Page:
Lawyer for Indigenous Contends Government Delayed Spill Reports

VANCOUVER, British Columbia (Reuters) – A Squamish Nation lawyer told a Canadian Court on Tuesday that the government delayed sharing critical documents about spill risks related to expanding its oil pipeline, in some cases waiting until after the conclusion of consultations with indigenous communities.

The Squamish Nation received government reports on the impact of marine spills from an expanded Trans Mountain pipeline only after the government's consultations with its officials had concluded in June, Michelle Bradley, a lawyer for Squamish said in the Federal Court of Appeal in Vancouver.

When it did receive the reports – peer reviews of indigenous groups' expert reports – Squamish discovered too late for discussion that the government's own scientists agreed with the communities that much is not understood about how spilled bitumen would react in bodies of water.

The hearing began on Monday and is scheduled to last through Wednesday. The court agreed in September to consider concerns from four indigenous groups that the government's consultations this year were insufficient.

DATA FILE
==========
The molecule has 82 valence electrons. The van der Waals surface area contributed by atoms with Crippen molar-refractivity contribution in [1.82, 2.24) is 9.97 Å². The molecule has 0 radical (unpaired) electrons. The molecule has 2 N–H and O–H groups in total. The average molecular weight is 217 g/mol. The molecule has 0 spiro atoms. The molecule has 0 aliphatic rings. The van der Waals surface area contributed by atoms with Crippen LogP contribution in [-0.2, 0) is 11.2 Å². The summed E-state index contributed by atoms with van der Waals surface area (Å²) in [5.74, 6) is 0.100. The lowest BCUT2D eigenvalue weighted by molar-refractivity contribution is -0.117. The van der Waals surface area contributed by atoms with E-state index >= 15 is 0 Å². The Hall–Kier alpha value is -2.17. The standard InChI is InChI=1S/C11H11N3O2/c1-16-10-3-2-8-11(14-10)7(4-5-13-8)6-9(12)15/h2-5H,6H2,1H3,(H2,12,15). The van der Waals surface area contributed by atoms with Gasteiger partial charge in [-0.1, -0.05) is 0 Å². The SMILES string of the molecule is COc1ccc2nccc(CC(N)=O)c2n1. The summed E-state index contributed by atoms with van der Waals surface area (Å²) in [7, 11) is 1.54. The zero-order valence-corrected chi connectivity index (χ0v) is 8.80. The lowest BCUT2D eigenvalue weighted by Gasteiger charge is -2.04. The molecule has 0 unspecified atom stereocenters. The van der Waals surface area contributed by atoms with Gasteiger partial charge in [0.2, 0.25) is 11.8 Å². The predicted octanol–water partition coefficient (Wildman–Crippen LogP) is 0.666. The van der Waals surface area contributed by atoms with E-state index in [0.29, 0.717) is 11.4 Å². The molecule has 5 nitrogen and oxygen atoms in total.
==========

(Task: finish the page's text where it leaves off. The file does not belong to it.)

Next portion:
The legal challenge is the latest for Trans Mountain, which is one of several stalled pipeline expansions proposed to ease congested export channels.

"Information was disclosed far too late," Bradley said. "It took place in a flurry of activity at the very end or even after the consultative process."

The Canadian government is scheduled to argue its position later on Tuesday.

The Trans Mountain expansion would nearly triple capacity to move 890,000 barrels of oil per day from Alberta to a port terminal near Vancouver. Construction continues despite the court challenge.

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